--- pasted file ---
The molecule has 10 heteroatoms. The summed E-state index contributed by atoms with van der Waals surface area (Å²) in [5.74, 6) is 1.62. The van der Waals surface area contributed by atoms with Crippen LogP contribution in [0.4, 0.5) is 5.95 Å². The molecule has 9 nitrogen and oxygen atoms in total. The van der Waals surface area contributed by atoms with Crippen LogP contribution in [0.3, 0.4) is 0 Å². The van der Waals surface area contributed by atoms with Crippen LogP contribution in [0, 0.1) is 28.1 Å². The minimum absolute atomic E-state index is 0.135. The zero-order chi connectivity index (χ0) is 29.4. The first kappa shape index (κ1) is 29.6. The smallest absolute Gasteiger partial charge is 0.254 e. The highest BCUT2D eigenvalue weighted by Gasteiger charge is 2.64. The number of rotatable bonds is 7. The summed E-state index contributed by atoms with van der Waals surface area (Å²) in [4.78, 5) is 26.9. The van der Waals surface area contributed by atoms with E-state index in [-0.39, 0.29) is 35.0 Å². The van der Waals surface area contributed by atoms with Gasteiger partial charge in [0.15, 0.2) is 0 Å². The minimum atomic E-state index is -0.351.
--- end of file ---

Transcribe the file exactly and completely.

The molecule has 10 heteroatoms. The summed E-state index contributed by atoms with van der Waals surface area (Å²) in [5.74, 6) is 1.62. The van der Waals surface area contributed by atoms with Crippen LogP contribution in [0.4, 0.5) is 5.95 Å². The molecule has 9 nitrogen and oxygen atoms in total. The van der Waals surface area contributed by atoms with Crippen LogP contribution in [0.3, 0.4) is 0 Å². The van der Waals surface area contributed by atoms with Crippen LogP contribution in [0, 0.1) is 28.1 Å². The minimum absolute atomic E-state index is 0.135. The zero-order chi connectivity index (χ0) is 29.4. The first kappa shape index (κ1) is 29.6. The smallest absolute Gasteiger partial charge is 0.254 e. The highest BCUT2D eigenvalue weighted by Gasteiger charge is 2.64. The number of rotatable bonds is 7. The summed E-state index contributed by atoms with van der Waals surface area (Å²) in [4.78, 5) is 26.9. The van der Waals surface area contributed by atoms with E-state index in [-0.39, 0.29) is 35.0 Å². The van der Waals surface area contributed by atoms with Gasteiger partial charge in [0.15, 0.2) is 0 Å². The minimum atomic E-state index is -0.351.